The remote jungle village of La Mancalona on the Yucatan peninsula of Mexico has gone from a place where clean water was scarce, bottled water expensive and soda much cheaper to a place where they have a reliable source of purified water and a profitable business in just two years.
This positive change is thanks to an MIT-designed solar-powered water purification system that the village was the first to take for a test drive.
The reverse osmosis system consists of two photovoltaic solar panels that power a set of pumps that push both brackish well water and collected rain water through semiporous membranes that filter and purify the water. The system produces about 1,000 liters of clean water a day for the village's 450 residents.
La Mancalona was chosen as a test site because of its lack of clean water sources and its ample year-round sunshine. The village also had another asset: its residents are mainly subsistence farmers who are very handy and could operate the system on their own.
"When you live in a very rural area, you have to do everything yourself," said MIT researcher Huda Elasaad. "Farming, if there's something wrong with your well, you're the one stuck fixing it, because no one's going to drive into the jungle to help you. So they were very handy, which made it easy for us to train them."
The residents quickly learned how to operate and maintain the technology by themselves. Daily upkeep ranges from changing out ultraviolet lights and filters to testing the water quality and replacing batteries. They get in touch with local suppliers when they need new parts.
The village has turned the system into a business, selling 20-liter bottles of water to residents for an agreed-upon 5 pesos which is far cheaper than the 50-peso bottles of water they had to buy from facility an hour away. The village makes 49,000 pesos or $3,600 a year from the business. A committee sets aside some of that money for the maintenance of the system and then the rest goes back into the community. They also have plans to start selling water to tourists that come to visit the nearby Mayan ruins to add to their profits.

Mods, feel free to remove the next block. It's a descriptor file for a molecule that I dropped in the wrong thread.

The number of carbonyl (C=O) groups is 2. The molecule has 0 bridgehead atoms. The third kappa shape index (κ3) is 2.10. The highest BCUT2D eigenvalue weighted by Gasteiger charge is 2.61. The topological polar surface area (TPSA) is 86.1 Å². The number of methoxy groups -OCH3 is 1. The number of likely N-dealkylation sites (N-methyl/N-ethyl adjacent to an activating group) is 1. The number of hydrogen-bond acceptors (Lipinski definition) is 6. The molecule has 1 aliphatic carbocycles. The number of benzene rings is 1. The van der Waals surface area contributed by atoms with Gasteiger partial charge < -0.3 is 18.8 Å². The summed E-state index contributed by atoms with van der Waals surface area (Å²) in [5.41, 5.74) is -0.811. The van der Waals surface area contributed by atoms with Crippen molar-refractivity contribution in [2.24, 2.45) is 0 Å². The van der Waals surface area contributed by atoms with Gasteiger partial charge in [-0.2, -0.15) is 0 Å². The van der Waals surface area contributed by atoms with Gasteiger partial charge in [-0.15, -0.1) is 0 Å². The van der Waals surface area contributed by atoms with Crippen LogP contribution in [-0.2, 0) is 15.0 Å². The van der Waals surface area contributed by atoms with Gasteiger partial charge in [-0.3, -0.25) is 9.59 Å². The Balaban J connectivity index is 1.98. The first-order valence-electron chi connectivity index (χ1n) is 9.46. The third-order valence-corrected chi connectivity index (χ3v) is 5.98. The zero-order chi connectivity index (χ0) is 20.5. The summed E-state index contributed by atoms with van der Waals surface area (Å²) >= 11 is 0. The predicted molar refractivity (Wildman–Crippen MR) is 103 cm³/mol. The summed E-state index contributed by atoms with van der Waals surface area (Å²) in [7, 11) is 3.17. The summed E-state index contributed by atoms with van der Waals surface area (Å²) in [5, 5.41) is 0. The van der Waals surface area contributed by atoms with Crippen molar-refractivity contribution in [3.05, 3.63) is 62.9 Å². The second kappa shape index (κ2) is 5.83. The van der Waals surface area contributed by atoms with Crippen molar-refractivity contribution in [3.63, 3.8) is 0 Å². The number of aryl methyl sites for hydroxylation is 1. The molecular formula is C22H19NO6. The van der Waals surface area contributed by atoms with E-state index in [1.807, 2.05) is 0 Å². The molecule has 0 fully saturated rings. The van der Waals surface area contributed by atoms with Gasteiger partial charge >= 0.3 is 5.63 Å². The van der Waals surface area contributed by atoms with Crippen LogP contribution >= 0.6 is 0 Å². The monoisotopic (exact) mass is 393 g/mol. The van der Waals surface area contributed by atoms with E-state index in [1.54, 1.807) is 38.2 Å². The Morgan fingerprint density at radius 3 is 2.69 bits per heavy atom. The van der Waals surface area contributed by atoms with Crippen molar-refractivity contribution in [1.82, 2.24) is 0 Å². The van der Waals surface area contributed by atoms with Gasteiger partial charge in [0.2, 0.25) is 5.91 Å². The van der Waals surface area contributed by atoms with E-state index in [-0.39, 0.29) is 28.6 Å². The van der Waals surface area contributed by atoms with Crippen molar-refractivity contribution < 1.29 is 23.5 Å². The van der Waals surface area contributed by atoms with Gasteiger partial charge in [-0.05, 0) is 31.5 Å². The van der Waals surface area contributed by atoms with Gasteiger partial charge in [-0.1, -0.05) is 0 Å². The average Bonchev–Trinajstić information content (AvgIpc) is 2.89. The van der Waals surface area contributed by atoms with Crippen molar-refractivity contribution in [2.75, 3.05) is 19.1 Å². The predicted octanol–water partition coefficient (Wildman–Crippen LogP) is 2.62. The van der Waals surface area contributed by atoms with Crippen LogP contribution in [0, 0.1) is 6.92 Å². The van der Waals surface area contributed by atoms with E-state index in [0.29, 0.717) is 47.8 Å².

The researchers are excited about the village's new source of income, but they're equally interested to see what effect the system has on the resident's health. Before the system, people couldn't afford clean water, but they could afford soda, which was cheaper. Where children and adults were drinking soda daily, now you see water replacing soda, a shift that will surely have many positive outcomes.
Since the system has proven to be one that can be operated by non-experts with just a little training, the MIT team is ready to distribute it to more areas where clean water is scarce. The researchers say that the system is adaptable to communities in rural villages as well as crowded cities. It can be used with different sources of water and levels of water quality and can be tweaked to work as a reverse osmosis, nanofiltration or elecrtrodialysis system depending on the area's needs.
The technology could bring cheap clean water to hospitals, schools, hotels and more to help boost the health and wealth in these areas.